This week: A new arts education bill needs your support, the power of local arts agencies, exploring the importance of Indigenous stories and media, managing transitions at arts organizations, elevating the work of our members, and a day for conservators to shine on social media.
Located in Camden, New Jersey, Camden FireWorks is a Black-led, community-based arts organization that works to grow, gather, and invest in artists and artists-to-be in the Camden community. Executive Director Asiyah Kurtz is an applied anthropologist with 20 years of experience in leadership of private, nonprofit, and public sectors.You became executive director at Camden FireWorks in February 2021, almost a year into arts organizations having to close their doors to the public due to COVID-19. What drew you to the role and the organization, especially during COVID?
After being in New Jersey for nearly five years—almost all of that time devoted to cultural sustainability research or my work as councilperson for the Borough of Haddon Heights—I was craving new opportunities.
Like so many people, pandemic life gave me the space to reassess my career and contemplate the work I wanted to engage on the other side of COVID-19. With a career spanning more than two decades, I know that I thrive best when I am in an environment where I have diverse responsibilities and when there is alignment in the organization’s mission and my values. The reality is that while the pandemic made the world pause for a while, it also was a great time for me to join Camden FireWorks. FireWorks is community-based and began as a grassroots arts organization, so my interest was piqued because I saw an opportunity to effect positive change in the city. The fact that I would be personally working with Camden artists was the thing that convinced me that this was the right position, and I was the right person for it.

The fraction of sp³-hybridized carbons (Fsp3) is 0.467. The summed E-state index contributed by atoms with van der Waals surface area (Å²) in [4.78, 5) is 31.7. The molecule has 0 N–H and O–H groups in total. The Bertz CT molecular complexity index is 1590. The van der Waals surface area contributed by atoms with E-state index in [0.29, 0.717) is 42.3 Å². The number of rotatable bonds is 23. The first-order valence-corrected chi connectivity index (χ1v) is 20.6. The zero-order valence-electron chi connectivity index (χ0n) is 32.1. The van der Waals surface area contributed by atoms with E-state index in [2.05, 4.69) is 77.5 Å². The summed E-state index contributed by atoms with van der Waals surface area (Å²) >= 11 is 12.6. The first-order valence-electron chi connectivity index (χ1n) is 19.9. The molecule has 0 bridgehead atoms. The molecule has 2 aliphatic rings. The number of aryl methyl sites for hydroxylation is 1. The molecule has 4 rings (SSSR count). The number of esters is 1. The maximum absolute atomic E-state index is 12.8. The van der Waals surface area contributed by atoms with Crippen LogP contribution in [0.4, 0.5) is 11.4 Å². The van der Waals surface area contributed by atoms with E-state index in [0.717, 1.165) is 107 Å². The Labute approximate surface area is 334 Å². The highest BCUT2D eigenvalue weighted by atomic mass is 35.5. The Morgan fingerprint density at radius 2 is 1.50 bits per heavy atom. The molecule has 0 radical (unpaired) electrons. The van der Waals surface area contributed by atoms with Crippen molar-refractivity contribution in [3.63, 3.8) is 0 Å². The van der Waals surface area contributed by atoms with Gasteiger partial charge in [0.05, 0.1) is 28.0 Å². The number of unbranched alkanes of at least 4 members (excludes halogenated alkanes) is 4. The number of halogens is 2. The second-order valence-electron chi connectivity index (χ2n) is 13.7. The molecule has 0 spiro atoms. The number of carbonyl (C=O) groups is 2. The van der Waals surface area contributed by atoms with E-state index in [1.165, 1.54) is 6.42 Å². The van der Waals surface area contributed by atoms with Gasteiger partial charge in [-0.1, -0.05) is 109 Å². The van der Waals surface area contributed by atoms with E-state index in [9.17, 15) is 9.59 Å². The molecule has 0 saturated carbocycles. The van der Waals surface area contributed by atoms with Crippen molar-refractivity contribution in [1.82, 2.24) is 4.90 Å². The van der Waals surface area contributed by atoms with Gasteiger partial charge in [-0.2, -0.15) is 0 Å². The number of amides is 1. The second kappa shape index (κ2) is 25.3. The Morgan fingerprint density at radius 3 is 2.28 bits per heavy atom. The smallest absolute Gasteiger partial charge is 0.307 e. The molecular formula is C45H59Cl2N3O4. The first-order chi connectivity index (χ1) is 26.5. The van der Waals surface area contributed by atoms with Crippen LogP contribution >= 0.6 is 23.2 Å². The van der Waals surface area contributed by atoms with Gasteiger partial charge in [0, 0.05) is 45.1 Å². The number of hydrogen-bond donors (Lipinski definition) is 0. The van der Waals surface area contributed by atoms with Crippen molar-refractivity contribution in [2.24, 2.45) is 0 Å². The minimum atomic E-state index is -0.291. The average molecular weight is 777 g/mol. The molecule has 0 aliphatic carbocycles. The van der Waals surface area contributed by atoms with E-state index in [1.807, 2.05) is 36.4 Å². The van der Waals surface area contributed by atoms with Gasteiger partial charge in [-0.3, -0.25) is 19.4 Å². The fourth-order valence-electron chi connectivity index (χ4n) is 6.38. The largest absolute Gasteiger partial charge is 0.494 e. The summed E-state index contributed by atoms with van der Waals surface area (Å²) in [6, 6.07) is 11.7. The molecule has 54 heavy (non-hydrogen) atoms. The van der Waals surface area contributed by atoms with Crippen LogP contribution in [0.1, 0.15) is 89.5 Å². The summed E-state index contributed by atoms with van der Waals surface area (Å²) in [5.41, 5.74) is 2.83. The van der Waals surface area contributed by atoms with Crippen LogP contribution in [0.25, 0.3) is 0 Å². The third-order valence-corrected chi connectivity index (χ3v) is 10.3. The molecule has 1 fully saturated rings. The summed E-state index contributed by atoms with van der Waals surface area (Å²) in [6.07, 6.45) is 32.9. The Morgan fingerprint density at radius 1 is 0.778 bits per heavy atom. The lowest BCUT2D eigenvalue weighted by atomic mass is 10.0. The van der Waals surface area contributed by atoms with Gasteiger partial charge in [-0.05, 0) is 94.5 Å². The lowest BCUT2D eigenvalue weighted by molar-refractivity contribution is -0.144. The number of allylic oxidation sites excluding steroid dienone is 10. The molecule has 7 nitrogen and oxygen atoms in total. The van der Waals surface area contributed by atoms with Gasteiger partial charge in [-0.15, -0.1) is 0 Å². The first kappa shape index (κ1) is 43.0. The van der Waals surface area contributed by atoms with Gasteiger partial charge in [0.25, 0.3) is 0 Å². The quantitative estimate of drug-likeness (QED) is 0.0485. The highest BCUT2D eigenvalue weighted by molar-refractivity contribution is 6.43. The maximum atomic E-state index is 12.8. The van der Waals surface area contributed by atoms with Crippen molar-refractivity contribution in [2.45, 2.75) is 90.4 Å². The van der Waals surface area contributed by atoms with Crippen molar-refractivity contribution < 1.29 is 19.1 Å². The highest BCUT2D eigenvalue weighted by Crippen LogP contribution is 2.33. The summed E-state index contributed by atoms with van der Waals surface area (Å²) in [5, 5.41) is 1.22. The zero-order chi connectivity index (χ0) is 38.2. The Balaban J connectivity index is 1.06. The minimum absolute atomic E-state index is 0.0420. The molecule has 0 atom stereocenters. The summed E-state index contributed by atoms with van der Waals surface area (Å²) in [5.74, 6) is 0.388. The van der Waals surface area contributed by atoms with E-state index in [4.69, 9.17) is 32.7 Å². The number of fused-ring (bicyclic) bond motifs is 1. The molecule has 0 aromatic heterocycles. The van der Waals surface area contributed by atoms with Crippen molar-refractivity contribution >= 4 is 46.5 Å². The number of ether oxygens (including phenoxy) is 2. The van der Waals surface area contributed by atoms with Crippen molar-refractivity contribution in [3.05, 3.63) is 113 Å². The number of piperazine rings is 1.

As only the second director of the organization, how are you making your mark? What changes have you made, or methods introduced?
One of my favorite organizations, Feminist Art Coalition, includes in their mission that they are “motivated by the ethical imperative to effect change and promote equality within their organization and work.” It is difficult to say how I have made my mark to this point, but what I hope is that the artists, community, and funders with whom we partner see me lead from a place of intentionality and a high ethical imperative.
Because we are located in a majority Black and Brown city, it is important that our programming be reflective of the community. This year we have not only included bilingual programming in our schedule but also issued calls for artists in both English and Spanish. Representation matters, so we also began tracking the demographic data of our teaching artists to ensure that our patrons see themselves in our work.
As a young arts organization, we had previously only relied on volunteers to teach our open studio workshops for our first five years of operations. With the support of our Board, one of the changes I made this year was to pay a meaningful wage to teaching artists for their time, labor, and talent. If I have anything to do with it, there will be no starving artists in Camden.
FireWorks’ mission is to use art to create social change. How can art bridge division or create connection within communities for greater social justice?
The portrait subject becomes the photographer at Erik James Montgomery’s Camden ReFramed exhibition on illegal dumping, photo by Asiyah Kurtz.